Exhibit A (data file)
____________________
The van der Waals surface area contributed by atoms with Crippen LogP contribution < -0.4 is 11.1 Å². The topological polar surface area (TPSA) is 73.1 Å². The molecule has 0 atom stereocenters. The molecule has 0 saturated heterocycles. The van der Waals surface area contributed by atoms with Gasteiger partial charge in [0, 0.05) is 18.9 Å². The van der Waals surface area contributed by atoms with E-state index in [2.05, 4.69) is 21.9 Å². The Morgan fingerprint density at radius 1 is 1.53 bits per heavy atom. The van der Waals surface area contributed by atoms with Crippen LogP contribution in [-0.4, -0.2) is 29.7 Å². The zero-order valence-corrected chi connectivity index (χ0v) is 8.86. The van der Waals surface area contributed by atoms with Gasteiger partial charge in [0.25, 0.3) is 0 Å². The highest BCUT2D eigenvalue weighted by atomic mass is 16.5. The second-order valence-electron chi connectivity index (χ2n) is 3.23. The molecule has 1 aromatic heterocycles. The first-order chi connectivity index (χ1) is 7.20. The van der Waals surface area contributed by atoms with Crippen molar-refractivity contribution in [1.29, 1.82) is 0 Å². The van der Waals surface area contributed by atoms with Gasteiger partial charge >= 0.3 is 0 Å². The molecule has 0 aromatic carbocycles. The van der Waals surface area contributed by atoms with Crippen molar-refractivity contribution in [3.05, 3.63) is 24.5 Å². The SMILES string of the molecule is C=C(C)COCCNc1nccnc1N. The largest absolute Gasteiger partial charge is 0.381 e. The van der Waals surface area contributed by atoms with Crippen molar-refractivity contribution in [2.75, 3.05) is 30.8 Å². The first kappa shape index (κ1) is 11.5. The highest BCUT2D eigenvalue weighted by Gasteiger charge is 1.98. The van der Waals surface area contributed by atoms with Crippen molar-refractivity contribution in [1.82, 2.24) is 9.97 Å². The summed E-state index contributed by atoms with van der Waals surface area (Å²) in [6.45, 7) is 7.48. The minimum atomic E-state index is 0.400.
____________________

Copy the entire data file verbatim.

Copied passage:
The van der Waals surface area contributed by atoms with Crippen LogP contribution < -0.4 is 11.1 Å². The topological polar surface area (TPSA) is 73.1 Å². The molecule has 0 atom stereocenters. The molecule has 0 saturated heterocycles. The van der Waals surface area contributed by atoms with Gasteiger partial charge in [0, 0.05) is 18.9 Å². The van der Waals surface area contributed by atoms with E-state index in [2.05, 4.69) is 21.9 Å². The Morgan fingerprint density at radius 1 is 1.53 bits per heavy atom. The van der Waals surface area contributed by atoms with Crippen LogP contribution in [-0.4, -0.2) is 29.7 Å². The zero-order valence-corrected chi connectivity index (χ0v) is 8.86. The van der Waals surface area contributed by atoms with Gasteiger partial charge in [0.25, 0.3) is 0 Å². The highest BCUT2D eigenvalue weighted by atomic mass is 16.5. The second-order valence-electron chi connectivity index (χ2n) is 3.23. The molecule has 1 aromatic heterocycles. The first-order chi connectivity index (χ1) is 7.20. The van der Waals surface area contributed by atoms with Crippen molar-refractivity contribution in [1.29, 1.82) is 0 Å². The van der Waals surface area contributed by atoms with Gasteiger partial charge >= 0.3 is 0 Å². The molecule has 0 aromatic carbocycles. The van der Waals surface area contributed by atoms with Crippen molar-refractivity contribution in [3.05, 3.63) is 24.5 Å². The SMILES string of the molecule is C=C(C)COCCNc1nccnc1N. The largest absolute Gasteiger partial charge is 0.381 e. The van der Waals surface area contributed by atoms with Crippen molar-refractivity contribution in [2.75, 3.05) is 30.8 Å². The first kappa shape index (κ1) is 11.5. The highest BCUT2D eigenvalue weighted by Gasteiger charge is 1.98. The van der Waals surface area contributed by atoms with Crippen molar-refractivity contribution in [1.82, 2.24) is 9.97 Å². The summed E-state index contributed by atoms with van der Waals surface area (Å²) in [6.45, 7) is 7.48. The minimum atomic E-state index is 0.400.